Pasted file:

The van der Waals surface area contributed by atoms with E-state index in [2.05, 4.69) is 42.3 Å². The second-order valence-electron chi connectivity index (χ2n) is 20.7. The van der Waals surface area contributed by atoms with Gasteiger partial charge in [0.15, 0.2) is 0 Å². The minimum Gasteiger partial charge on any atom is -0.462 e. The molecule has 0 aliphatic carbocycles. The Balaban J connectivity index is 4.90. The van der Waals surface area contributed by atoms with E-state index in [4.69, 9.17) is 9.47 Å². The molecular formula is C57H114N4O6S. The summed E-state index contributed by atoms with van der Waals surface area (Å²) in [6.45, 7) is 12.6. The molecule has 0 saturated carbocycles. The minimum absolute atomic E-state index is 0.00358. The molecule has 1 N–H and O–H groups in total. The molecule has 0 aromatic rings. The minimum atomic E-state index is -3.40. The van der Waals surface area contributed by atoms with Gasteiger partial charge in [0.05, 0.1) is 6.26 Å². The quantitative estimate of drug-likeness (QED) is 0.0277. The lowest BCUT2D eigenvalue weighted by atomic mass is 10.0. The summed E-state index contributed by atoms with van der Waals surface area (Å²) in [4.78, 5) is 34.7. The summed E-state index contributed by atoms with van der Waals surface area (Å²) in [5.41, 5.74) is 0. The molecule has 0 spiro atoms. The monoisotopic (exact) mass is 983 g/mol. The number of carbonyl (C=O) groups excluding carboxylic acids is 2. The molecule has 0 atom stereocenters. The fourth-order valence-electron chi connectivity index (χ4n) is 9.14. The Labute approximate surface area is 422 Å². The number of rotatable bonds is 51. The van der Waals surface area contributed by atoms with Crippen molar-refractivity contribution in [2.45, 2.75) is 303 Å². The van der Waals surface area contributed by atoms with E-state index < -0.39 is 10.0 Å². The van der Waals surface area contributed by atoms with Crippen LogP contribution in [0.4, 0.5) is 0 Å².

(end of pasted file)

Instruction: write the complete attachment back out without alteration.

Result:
The van der Waals surface area contributed by atoms with E-state index in [2.05, 4.69) is 42.3 Å². The second-order valence-electron chi connectivity index (χ2n) is 20.7. The van der Waals surface area contributed by atoms with Gasteiger partial charge in [0.15, 0.2) is 0 Å². The minimum Gasteiger partial charge on any atom is -0.462 e. The molecule has 0 aliphatic carbocycles. The Balaban J connectivity index is 4.90. The van der Waals surface area contributed by atoms with E-state index in [4.69, 9.17) is 9.47 Å². The molecular formula is C57H114N4O6S. The summed E-state index contributed by atoms with van der Waals surface area (Å²) in [6.45, 7) is 12.6. The molecule has 0 saturated carbocycles. The minimum absolute atomic E-state index is 0.00358. The molecule has 1 N–H and O–H groups in total. The molecule has 0 aromatic rings. The minimum atomic E-state index is -3.40. The van der Waals surface area contributed by atoms with Gasteiger partial charge in [0.05, 0.1) is 6.26 Å². The quantitative estimate of drug-likeness (QED) is 0.0277. The lowest BCUT2D eigenvalue weighted by atomic mass is 10.0. The summed E-state index contributed by atoms with van der Waals surface area (Å²) in [4.78, 5) is 34.7. The summed E-state index contributed by atoms with van der Waals surface area (Å²) in [5.41, 5.74) is 0. The molecule has 0 spiro atoms. The monoisotopic (exact) mass is 983 g/mol. The number of carbonyl (C=O) groups excluding carboxylic acids is 2. The molecule has 0 atom stereocenters. The fourth-order valence-electron chi connectivity index (χ4n) is 9.14. The Labute approximate surface area is 422 Å². The number of rotatable bonds is 51. The van der Waals surface area contributed by atoms with Crippen molar-refractivity contribution in [2.45, 2.75) is 303 Å². The van der Waals surface area contributed by atoms with E-state index < -0.39 is 10.0 Å². The van der Waals surface area contributed by atoms with Crippen LogP contribution in [0.4, 0.5) is 0 Å².